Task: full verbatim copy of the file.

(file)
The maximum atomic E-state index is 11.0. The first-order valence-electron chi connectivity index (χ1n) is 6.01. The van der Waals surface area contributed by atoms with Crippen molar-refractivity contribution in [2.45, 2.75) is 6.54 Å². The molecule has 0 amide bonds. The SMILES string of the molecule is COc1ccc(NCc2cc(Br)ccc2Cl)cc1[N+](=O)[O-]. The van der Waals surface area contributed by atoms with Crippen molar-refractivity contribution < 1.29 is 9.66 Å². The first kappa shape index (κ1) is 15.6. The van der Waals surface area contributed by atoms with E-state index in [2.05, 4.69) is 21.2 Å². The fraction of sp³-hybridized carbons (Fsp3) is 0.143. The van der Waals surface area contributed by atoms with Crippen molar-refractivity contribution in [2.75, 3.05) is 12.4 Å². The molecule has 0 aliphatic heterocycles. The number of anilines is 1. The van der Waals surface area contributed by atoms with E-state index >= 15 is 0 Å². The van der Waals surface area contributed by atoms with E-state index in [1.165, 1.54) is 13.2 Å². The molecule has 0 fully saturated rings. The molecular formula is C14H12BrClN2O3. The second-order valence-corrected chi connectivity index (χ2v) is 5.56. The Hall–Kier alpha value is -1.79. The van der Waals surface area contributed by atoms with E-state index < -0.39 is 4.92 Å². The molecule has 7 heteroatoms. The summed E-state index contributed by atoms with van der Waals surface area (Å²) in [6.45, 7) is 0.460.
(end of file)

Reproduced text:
The maximum atomic E-state index is 11.0. The first-order valence-electron chi connectivity index (χ1n) is 6.01. The van der Waals surface area contributed by atoms with Crippen molar-refractivity contribution in [2.45, 2.75) is 6.54 Å². The molecule has 0 amide bonds. The SMILES string of the molecule is COc1ccc(NCc2cc(Br)ccc2Cl)cc1[N+](=O)[O-]. The van der Waals surface area contributed by atoms with Crippen molar-refractivity contribution < 1.29 is 9.66 Å². The first kappa shape index (κ1) is 15.6. The van der Waals surface area contributed by atoms with E-state index in [2.05, 4.69) is 21.2 Å². The fraction of sp³-hybridized carbons (Fsp3) is 0.143. The van der Waals surface area contributed by atoms with Crippen molar-refractivity contribution in [2.75, 3.05) is 12.4 Å². The molecule has 0 aliphatic heterocycles. The number of anilines is 1. The van der Waals surface area contributed by atoms with E-state index >= 15 is 0 Å². The van der Waals surface area contributed by atoms with E-state index in [1.165, 1.54) is 13.2 Å². The molecule has 0 fully saturated rings. The molecular formula is C14H12BrClN2O3. The second-order valence-corrected chi connectivity index (χ2v) is 5.56. The Hall–Kier alpha value is -1.79. The van der Waals surface area contributed by atoms with E-state index < -0.39 is 4.92 Å². The molecule has 7 heteroatoms. The summed E-state index contributed by atoms with van der Waals surface area (Å²) in [6.45, 7) is 0.460.